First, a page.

As part of the normal cycle of things, our most recent boom in enterprise technology development has slowed, which always leaves the industry breathless about whatever’s left that’s actually new. Witness, for example, the current mania over AI and machine learning.
I’ve had my fill of AI-washing, so the most interesting new area to me today is serverless computing, which hit the radar a couple of years ago when Amazon introduced AWS Lambda. The basic idea is that, finally, developers can build without worrying about physical or virtual servers or even containers. Instead, devs can simply assemble services from small building blocks of code called functions, and all that messy infrastructure stuff under the hood takes care of itself.
Because servers are concealed from devs rather than eliminated (which could only happen in a different universe), many prefer the term "FaaS" (functions as a service) rather than severless computing. That’s reflected in the nomenclature adopted by the AWS Lambda knockoffs now offered by the major competing clouds: Google Cloud Functions and Microsoft Azure Functions. (I’m not sure how IBM got the name for its version, OpenWhisk—a reference to whipping up applications, I guess?)
Last week saw the Serverlessconf event in Austin, where Peter Johnson, technical solutions architect at Cisco, was one of the attendees. “There’s a lot of excitement here,” he told me. “It reminds me of cloud in 2009.” According to Johnson, the main attraction to serverless computing is the following:
It’s a different way to think about your software architecture, in a way that lets you break your components down into smaller and smaller pieces. We used to think of the atomic unit as a VM—or with the microservices revolution going on right now, as something that runs in a container. This is taking that to the next logical conclusion to get even smaller. It used to be if you wanted a unit of compute it took you months to order bare metal hardware. Then, you could get VMs in minutes. Then, you could get containers in seconds. Now, you can get functions in milliseconds.
One of the beauties of this architecture is that you get charged by the cloud provider only when a service runs. You don’t need to pay for idle capacity—or even think about capacity. Basically, the runtime sits idle waiting for an event to occur, whereupon the appropriate function gets swapped into the runtime and executes. So you can build out a big, complex application without incurring charges for anything until execution occurs.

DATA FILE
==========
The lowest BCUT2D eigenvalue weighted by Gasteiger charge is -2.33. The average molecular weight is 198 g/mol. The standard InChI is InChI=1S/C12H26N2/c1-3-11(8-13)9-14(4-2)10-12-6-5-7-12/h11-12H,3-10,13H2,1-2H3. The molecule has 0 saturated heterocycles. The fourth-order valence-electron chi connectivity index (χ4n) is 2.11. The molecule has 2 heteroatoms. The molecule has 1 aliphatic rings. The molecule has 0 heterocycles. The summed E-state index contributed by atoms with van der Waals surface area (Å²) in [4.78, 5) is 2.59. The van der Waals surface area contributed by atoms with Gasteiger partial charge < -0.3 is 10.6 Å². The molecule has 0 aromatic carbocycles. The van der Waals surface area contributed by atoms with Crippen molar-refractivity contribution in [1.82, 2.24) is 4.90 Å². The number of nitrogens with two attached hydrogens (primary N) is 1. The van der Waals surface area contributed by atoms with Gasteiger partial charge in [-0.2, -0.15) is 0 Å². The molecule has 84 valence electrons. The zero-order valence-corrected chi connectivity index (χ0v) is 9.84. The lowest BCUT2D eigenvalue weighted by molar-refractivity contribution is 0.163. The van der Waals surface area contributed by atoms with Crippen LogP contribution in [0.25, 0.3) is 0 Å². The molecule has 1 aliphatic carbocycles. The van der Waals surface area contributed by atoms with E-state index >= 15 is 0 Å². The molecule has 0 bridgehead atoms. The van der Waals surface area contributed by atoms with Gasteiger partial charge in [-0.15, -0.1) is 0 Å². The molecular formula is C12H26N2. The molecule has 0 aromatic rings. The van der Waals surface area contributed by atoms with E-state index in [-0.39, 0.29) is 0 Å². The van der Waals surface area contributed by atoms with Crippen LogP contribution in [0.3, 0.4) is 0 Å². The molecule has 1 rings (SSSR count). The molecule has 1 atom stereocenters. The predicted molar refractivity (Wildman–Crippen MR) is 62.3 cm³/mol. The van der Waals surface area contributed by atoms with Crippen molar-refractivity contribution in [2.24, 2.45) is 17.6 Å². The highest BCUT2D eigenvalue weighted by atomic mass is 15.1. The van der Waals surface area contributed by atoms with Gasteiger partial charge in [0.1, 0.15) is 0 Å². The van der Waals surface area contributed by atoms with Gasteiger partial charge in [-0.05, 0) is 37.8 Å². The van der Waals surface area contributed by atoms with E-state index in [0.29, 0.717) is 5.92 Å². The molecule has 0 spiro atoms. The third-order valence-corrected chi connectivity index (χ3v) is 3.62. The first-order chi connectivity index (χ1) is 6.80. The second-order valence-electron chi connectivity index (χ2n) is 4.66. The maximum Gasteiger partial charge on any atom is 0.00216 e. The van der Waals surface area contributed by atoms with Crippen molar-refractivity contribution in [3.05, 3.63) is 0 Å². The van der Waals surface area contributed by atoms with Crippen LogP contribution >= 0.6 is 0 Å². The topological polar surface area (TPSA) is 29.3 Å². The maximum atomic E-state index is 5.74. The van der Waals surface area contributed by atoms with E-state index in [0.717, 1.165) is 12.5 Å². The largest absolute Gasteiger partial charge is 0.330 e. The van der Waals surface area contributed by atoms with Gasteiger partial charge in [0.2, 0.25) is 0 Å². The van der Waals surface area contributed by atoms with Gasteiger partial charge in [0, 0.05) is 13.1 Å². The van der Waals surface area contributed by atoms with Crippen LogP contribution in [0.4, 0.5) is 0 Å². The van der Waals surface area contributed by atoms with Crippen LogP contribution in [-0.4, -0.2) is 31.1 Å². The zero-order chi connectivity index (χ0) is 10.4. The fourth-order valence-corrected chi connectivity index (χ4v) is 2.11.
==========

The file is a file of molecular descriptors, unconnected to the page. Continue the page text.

Another Serverlessconf attendee I spoke with was Nate Taggart, CEO of a startup called Stackery, which provides tools to manage all of the functions that comprise serverless applications so that devs can ship them to the infrastructure provider with all the dependencies packaged up. “I think any developer who plays with serverless realizes, ‘This is going to be big,’” he told me. “It returns software development to development, and not maintenance and management.”
Stackery is part of a growing serverless computing ecosystem. Although Stackery is platform-agnostic, others target the undisputed leader AWS Lambda exclusively. The startup Serverless, for example, offers a framework for building apps on that platform, while IOpipe has a metrics and monitoring service that provides insight into Lambda functions.
Although serverless computing appears tied to the public cloud—with huge potential for lock-in—a number of open source frameworks have already emerged. The most interesting of these is Platform 9’s Fission project, which is built on Kubernetes. Platform 9 has gone a long way toward making Kubernetes deployable by ordinary humans by making it a SaaS-managed solution. With Fission on top, I wouldn’t be surprised if Platform 9 gets greater notice as private cloud player.
I also find it intriguing that, alone among the public cloud providers, IBM has broken out its serverless computing platform as an open source project. Cisco’s Peter Johnson has downloaded and experimented with Apache OpenWhisk and found it impressive.
Keep in mind, though, that these are still the very early days. According to Stackery’s Nate Taggart, developers, with rare exception, are not yet using serverless computing platforms to develop full-blown applications. “Today, serverless solves some specific challenges,” he says. “The glue code, the bits that hold everything together—that’s what we’re seeing serverless used for today.”
“It’s awfully early,” agrees Zorawar Biri Singh, former head of HP’s cloud operation and most recently Cisco’s CTO, who has recently done a deep dive into the emerging serverless market. “But there’s a huge amount of potential. If I fast-forward and look at the world five years from now, applications built on serverless architecture will have massive advantages over the conventional SaaS apps of today—their cost of development and their agility and their ability to drive costs down is going to be super appealing.”
That’s a valuable business perspective, but Johnson really brings the allure for developers to life. “Agile software development is about getting more at-bats,” he says. “It’s about how quickly you can do the cycle, because we know that a lot of our ideas are going to be bad. What we want to do is filter out the good ones from the bad ones more quickly. What serverless is really about is putting together architectures that let us get more at-bats.”